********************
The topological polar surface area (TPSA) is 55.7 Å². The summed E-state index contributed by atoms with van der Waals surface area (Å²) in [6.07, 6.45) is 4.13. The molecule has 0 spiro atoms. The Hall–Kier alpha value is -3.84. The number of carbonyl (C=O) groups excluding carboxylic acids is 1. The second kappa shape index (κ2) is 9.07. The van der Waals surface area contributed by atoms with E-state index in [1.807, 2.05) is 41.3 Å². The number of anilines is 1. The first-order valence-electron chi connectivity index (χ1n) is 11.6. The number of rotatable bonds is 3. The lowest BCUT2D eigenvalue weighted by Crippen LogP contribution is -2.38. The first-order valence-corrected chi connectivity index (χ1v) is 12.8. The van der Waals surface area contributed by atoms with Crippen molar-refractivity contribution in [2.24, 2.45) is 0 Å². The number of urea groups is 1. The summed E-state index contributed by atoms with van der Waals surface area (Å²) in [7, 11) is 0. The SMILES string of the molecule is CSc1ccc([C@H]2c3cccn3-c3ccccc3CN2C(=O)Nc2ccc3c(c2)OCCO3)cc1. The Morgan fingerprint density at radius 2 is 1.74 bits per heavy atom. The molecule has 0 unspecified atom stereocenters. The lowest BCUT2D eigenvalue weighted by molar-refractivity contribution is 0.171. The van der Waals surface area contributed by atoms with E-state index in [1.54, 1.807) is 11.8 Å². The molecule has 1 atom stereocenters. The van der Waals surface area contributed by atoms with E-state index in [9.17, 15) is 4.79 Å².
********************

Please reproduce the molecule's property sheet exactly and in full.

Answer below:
The topological polar surface area (TPSA) is 55.7 Å². The summed E-state index contributed by atoms with van der Waals surface area (Å²) in [6.07, 6.45) is 4.13. The molecule has 0 spiro atoms. The Hall–Kier alpha value is -3.84. The number of carbonyl (C=O) groups excluding carboxylic acids is 1. The second kappa shape index (κ2) is 9.07. The van der Waals surface area contributed by atoms with E-state index in [1.807, 2.05) is 41.3 Å². The number of anilines is 1. The first-order valence-electron chi connectivity index (χ1n) is 11.6. The number of rotatable bonds is 3. The lowest BCUT2D eigenvalue weighted by Crippen LogP contribution is -2.38. The first-order valence-corrected chi connectivity index (χ1v) is 12.8. The van der Waals surface area contributed by atoms with Crippen molar-refractivity contribution in [2.24, 2.45) is 0 Å². The number of urea groups is 1. The summed E-state index contributed by atoms with van der Waals surface area (Å²) in [7, 11) is 0. The SMILES string of the molecule is CSc1ccc([C@H]2c3cccn3-c3ccccc3CN2C(=O)Nc2ccc3c(c2)OCCO3)cc1. The Morgan fingerprint density at radius 2 is 1.74 bits per heavy atom. The molecule has 0 unspecified atom stereocenters. The lowest BCUT2D eigenvalue weighted by molar-refractivity contribution is 0.171. The van der Waals surface area contributed by atoms with E-state index in [1.54, 1.807) is 11.8 Å². The molecule has 1 atom stereocenters. The van der Waals surface area contributed by atoms with E-state index in [9.17, 15) is 4.79 Å².